USA Today: Chairman: Republican Party is $23M in debt
The new chairman of the Republican National Committee is being candid about the GOP's financial troubles, issuing a statement that the party is $23 million in debt - more than what a new campaign finance report says. Reince Priebus, the RNC chairman, says the party has $15 million in outstanding loans and owes $8 million to vendors. The GOP's year-end report to the Federal Election Commission, filed in Washington today, shows $21 million in red ink. "We have our work cut out for us, but I am confident we will succeed in turning around the RNC through hard work, transparency and honesty with our hardworking grassroots activists and donors," Priebus said.

Politico: DCCC $19 million in debt
The Democratic Congressional Campaign Committee heads into the 2012 campaign cycle $19 million in debt, according to filings with the Federal Election Commission released Monday. The committee reported that it raised $1.6 million between Nov. 23 and Dec. 31, leaving it with $805,000 cash on hand. The National Republican Congressional Committee is $10.5 million in debt. The House GOP campaign arm reported that it raised just short of $1.9 million and has $2.5 million on hand. The NRCC paid off $1.5 million of its remaining debt.

CNNMoney: California Gov. Jerry Brown pushes tax hikes
Californians should decide whether they want to pay $12 billion more in taxes to help plug the state's massive budget shortfall, said Gov. Jerry Brown Monday. In his State of the State address, Brown urged legislators to put his plan to extend income and sales tax hikes on the ballot in a special election in June. If they don't, the governor said the state will see even harsher spending cuts than the $12.5 billion he is proposing. "At this moment of extreme difficulty, it behooves us to turn to the people and get a clear mandate on how we should proceed - either to extend the taxes, as I fervently believe, or to cut deeply into the programs from which, under federal law, we can still extract the sums required," said Brown.

Wall Street Journal: Taxes Boost State Coffers
State tax revenue grew at the fastest rate in nearly five years during the fourth quarter, as the steadily improving economy and higher taxes in some states propelled strong growth in income- and sales-tax collections. But most states still face budget cuts this year, as collections remain below pre-recession peaks and states are no longer able to fall back on stimulus funds from the federal government to fill budget gaps. State tax collections increased 6.9% in 41 states that have reported their revenue, according to a report to be released Tuesday by the Nelson A. Rockefeller Institute of Government at the State University of New York.

Austin-American Statesman: Medicaid diagnosis: We're billions short
The chief of the state's Health and Human Services Commission, Tom Suehs, will tell members of the Senate Finance Committee today that the Medicaid estimates they've been looking at are a little bit off by several billion dollars. The senators have been looking at a base budget that does not take into account the cost of adding 250,000 people who are expected to join the rolls of Medicaid. The additions to the program, which pays for health care for the state's poorest residents, come from typical growth in the number of eligible people and are not the result of federal health care reform. The higher price tag is due to medical costs rising through inflation, more people using the program and more services being provided, said Stephanie Goodman, a spokeswoman for the state's Health and Human Services Commission.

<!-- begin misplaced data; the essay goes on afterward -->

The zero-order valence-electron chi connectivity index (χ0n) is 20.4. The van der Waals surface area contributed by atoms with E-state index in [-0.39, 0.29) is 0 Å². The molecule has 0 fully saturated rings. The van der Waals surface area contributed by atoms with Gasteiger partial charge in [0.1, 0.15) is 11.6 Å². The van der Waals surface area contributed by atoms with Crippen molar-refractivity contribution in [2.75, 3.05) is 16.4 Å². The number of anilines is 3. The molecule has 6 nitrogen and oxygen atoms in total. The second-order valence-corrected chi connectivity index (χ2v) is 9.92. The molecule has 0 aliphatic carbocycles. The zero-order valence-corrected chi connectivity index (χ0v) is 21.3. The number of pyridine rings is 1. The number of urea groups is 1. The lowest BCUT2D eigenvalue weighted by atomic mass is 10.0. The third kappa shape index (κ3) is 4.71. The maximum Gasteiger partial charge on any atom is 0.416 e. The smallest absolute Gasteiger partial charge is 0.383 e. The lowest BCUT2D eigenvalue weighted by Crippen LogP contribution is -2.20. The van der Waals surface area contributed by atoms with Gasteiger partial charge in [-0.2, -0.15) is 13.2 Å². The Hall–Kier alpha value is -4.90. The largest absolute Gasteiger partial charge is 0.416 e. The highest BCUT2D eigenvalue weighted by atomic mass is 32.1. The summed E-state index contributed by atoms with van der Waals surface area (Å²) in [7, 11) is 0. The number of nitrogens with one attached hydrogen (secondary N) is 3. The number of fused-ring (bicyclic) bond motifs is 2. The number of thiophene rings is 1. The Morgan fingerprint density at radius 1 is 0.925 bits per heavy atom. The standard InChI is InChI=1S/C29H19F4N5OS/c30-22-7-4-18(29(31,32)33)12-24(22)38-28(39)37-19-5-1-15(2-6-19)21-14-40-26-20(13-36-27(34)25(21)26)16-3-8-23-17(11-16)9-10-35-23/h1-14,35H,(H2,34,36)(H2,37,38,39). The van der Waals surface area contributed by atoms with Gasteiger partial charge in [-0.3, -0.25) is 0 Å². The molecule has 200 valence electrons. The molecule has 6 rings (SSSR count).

Chicago Sun Times: Gov. Quinn signs civil union bill into law
Gov. Quinn on Monday signed a bill legalizing civil unions for gay and lesbian couples. “Here we are in 2011 on the eve of Abraham Lincoln’s 202nd birthday and I think this is very special,” Quinn said as 20 politicians joined him on stage and hundreds of supporters packed a hall in the Chicago Cultural Center. “We believe in civil rights and we believe in civil unions.” With the move, Illinois joins five other states and the District of Columbia in establishing statewide laws to provide the equivalent of state-level spousal rights to same sex couples.

CNN: Bush daughter supports gay marriage
Former President George W. Bush's daughter Barbara is appearing in a new web video in support of gay marriage. The 20-second spot released Monday is sponsored by the Human Rights Campaign, a civil rights organization that works to achieve lesbian, gay, bisexual and transgender equality. "I'm Barbara Bush and I'm a New Yorker for marriage equality," Bush says. "New York is about fairness and equality and everyone should have the right to marry the person that they love. Join us."

For the latest national news: www.CNN.com

CNN: Lawyer: Woman called 'Jihad Jane' to plead guilty
Colleen LaRose, the woman who authorities say called herself "Jihad Jane" on YouTube, has changed her mind about fighting government charges that she was plotting to wage violent jihad overseas. She planned to plead guilty at a hearing Tuesday. LaRose's lawyer, Mark Wilson, said Friday "she is going to plead guilty" at a change-of-plea hearing in a Philadelphia federal court. LaRose was indicted in 2009 on four counts, including conspiring to support terrorists and kill someone overseas. She was allegedly part of a plot to murder Swedish cartoonist Lars Vilks, who outraged some by depicting the prophet Mohammed with the body of a dog in 2007.

CNN: Massive winter system spans 2,000 miles, threatens Midwest cities
Several major Midwest metropolitan areas are bracing for a massive winter storm system that threatened to dump a foot or more of snow and bring potentially debilitating winds. Political and emergency personnel leaders in Oklahoma City, St. Louis and Chicago, among other locales, vowed they were prepared to weather the storm. The leaders of several states, many of which have already had a difficult winter, also commandeered their forces even as they urged people to stay home. "Folks should batten down the hatches and hold on," Missouri Gov. Jay Nixon said. "The most likely place to get hurt is out on the road."

CNN: Study puts spotlight on red-light cameras